When you bring home that new kitten (call “her” “Sylvie,” but she hasn't yet specified her pronouns), the first thing she's going do is mew, then shiver, and then try to hide. With those phases discharged, likely in a matter of seconds, she’s going to start mapping the room as completely as possible, then memorizing the map, and then expanding it, as though she were Amerigo Vespucci arriving in a new hemisphere. A cat is a world explorer, and the maturation of a cat entails the expansion and refinement of her catmap. The basic sensory capacities and intelligence of the feline are visual and spatial, which no doubt emerges from the stalking lifestyle.
When we brought Sylvie the gray tabby home last month, she was six or seven weeks old. When we opened the door of the carrier, she retreated to the back and gazed at us from that tiny face with big eyes, ears pricked all the way up. A minute later she was circumnavigating the living room, starting along the edges and working in concentric circles toward the center. She stopped to touch each object with a paw or with her nose, or maybe give it a little taste, and was on to the next. Then perhaps she returned to the first one and touched it again, as though being sure it was still there, a permanent feature, and establishing its spatial relation to the second thing. She probably took 15 minutes on the task before realizing that it was time to eat and sleep.
Over the next few hours, she circumnavigated and charted each room, closet, cupboard she entered, at first hesitantly, but moving quickly into explorer mode. And as she's gotten more physically capable, ever-more cat-like in her agility, over the past few weeks, the representation has expanded into three dimensions, like the clockwork map from Game of Thrones. She's started getting up on the backs of chairs, up onto tables, bookcases, windowsills, counters, adding a series of vertical layers to the horizontal chart. She must be frustrated at this point that she can't walk around on the ceiling.
Generating a representation of the space around them and the objects in that space seems essential to a cat-style predator, especially one who’s also liable, on a bad day, to end up as prey. Out here in rural central Pennsylvania, there are colonies of feral cats, no doubt mapping the whole region, and there are animals that take cats, such as foxes and coyotes. But in those sorts of conditions, it’s a matter of life and death to know where to find the nearest good cover, to know which features are permanent and which mobile or ephemeral, to be able to detect any change as well as any movement.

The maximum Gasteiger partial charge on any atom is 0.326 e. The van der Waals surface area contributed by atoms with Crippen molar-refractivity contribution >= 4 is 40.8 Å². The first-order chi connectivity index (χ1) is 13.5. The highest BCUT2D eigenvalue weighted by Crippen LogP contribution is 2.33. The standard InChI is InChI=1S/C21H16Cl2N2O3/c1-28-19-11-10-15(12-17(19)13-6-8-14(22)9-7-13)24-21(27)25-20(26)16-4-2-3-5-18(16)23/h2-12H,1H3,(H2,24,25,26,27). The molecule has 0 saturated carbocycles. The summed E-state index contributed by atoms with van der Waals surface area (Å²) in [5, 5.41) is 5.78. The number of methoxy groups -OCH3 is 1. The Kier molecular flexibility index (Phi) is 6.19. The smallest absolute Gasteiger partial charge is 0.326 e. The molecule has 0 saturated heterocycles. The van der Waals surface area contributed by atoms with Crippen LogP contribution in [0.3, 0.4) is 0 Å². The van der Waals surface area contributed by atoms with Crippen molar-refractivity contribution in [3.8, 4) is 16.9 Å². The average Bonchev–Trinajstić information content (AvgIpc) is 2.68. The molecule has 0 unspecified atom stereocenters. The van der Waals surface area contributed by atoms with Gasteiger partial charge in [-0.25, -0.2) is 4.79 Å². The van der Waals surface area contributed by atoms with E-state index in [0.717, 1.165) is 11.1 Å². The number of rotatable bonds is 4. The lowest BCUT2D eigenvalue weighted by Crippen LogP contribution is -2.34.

I've noticed this for years with my 12-year-old gray tabby Thistle. Bring a box in, as one now does so often, and even if she didn't see it come in, it's the first thing she notices. She'll still circumnavigate it and touch it, though maybe she no longer tries to leap into or onto it. Once she has it fixed in her mind, she dismisses it. But she's always aware of every new thing in every room, always interested, still continually reconstruing her environment as it shifts.
Yesterday we were putting together a large cabinet in the living room. Sylvie was registering every change, jumping around the boxes, tearing or bopping at the packing materials. But Thistle was looking in through the window, refusing to enter an environment so familiar and yet at that moment so reconfigured and volatile. It's dangerous in there, her rebuking look through the glass seemed to say. Call me when you're finished.
Different species, it strikes me, have different relations to the world we all inhabit together, or perhaps different techniques and capacities for representing it. Dogs probably identify recurring objects and people by smell, for example. Their representation of the space they're in is a smell chart oriented around what the things and creatures around them are exuding or emitting. That probably yields a lot of information very quickly about what sort of things they are, which takes a cat a while longer to establish to her satisfaction. I think our maps are nearer to the cats': we’re primarily visual and tactile too. But we map very differently, because we move very differently: we rarely see the world from the mantelpiece, the top of the fridge, or the back of the cupboard. The cats have a more complete map.
But, though we represent the world so differently, it’s the same world that we all represent, even with our different sensory and kinesthetic abilities and experiences. The cat does it by sight and the dog by smell, but they both recognize familiar people and objects, which are familiar to us as well. When it's time to leave, we'll all push at the door rather than trying to pass through a wall. This is because there’s exactly one world which we're trying to negotiate with our different capacities, one world that we share, even as we experience it in ways that are distinctive to a species and even to some extent in ways distinctive to an individual.
I imagine the mapping capacity is inborn and instinctual in cats. But what they map isn’t instinctual; how the instincts are applied can’t itself be an instinct. Every environment is different, and none is preloaded into a cat's brain (if it were, the cat could not survive in the actual world). A creature could have an instinct to explore, but no instinct specifies what it finds when it does. It has to be open to new information, and I feel that it has to be doing something analogous to what, when we do it, we call reasoning.
If you're raising a kitten (which I recommend), this is a difficult conclusion to avoid.